Jackson and his team have a lot of fun creating these three-dimensional worlds, overwhelming us with different moods, energies, and personalities. Some of the images are breathtaking: the Long Lake swathed in mist with mysterious structures rising out of it; the misty dark wood filled with shadowy waiting creatures; the elegant vertical fortress of the elves, soothing and yet rigid, too, indicating the elves' unwillingness to get involved in the larger dark forces overtaking the outside world. The final confrontation with the dragon, when it comes, is worth the wait (although it would have been nice if the wait hadn't been quite so long). The dragon's lair is gorgeously imagined, an undulating and ever-changing landscape of coins and gold. There are lots of great moments: a gigantic tapestry falling from the wall in a rippling wave; huge collapsing columns; tiny walkways over the abyss; the dwarves' visible awe at their ancestors' ingenuity and power. Throughout, you get the sense that you really are in a lost and glorious world.
And yet for all its scope, there's also a kind of homespun silliness in Tolkien's book—a "Tut tut, isn't everything just a bit much?" energy, stereotypically British, which has sometimes been lost in the other films, overwhelmed as they are by portent and meaning. It's not lost this time. That barrel scene, for example, goes on for what feels like forever, and every second is justified. It has its own momentum, chaotic and jubilant, reaching an almost screwball climax, as events catapult out of control and nobody is sure which end is up, least of all the dwarves. Smaug is a fearsome beast, but you still laugh at the detail of Bilbo wincing at the breath emerging from the dragon's mouth. (Now that's the Bilbo I recognize from the book.)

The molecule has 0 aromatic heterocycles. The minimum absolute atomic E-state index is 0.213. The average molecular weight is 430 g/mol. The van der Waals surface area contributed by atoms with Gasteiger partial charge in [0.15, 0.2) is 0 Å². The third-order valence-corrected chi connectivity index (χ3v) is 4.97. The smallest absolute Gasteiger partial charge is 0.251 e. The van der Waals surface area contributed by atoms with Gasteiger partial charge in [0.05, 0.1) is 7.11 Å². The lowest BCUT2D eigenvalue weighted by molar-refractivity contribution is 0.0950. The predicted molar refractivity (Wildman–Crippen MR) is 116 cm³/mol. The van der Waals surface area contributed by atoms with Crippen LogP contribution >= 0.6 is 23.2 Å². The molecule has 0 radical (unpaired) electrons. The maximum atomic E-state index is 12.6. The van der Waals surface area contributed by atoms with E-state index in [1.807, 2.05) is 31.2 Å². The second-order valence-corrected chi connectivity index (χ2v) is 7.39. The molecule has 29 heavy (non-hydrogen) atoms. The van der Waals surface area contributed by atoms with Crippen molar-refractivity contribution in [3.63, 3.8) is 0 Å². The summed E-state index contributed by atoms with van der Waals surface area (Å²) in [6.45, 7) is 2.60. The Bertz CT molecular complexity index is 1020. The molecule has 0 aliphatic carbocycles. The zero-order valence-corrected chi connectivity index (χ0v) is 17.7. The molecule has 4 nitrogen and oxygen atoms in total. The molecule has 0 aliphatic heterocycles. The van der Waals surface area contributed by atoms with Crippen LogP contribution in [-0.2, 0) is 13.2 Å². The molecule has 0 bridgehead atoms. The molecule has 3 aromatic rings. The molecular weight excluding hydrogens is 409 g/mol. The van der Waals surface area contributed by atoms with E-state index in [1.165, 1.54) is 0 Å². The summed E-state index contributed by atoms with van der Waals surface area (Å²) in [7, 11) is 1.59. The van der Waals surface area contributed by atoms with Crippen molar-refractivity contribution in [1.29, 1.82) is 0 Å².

There's a moment before the spider attack that perfectly aligns us with the overall intent of Tolkien's fiction. Bilbo is told to climb one of the trees to peek out of the top of the forest and see how much further they have to go. When he pushes his head through the top, all he can see is a carpet of autumn leaves spreading almost as far as the eye can see, with blue butterflies flitting about along the leaf-tips. The sun shines brightly, and for a moment Bilbo is awestruck. We know that what happens next is bound to be grisly and terrible. But beauty is there to be appreciated, and the hobbits, with their love of homey nature, pretty colors, and comfort, know this as well as we do. It was the love of home that kept people going in the dark years during which Tolkien wrote these volumes, when the shadow of war overhung Europe. The sunlight-drenched green fields of the Shire are long gone by that point in Bilbo's story, a distant memory, but the memory gives Bilbo his power. It is worth fighting for.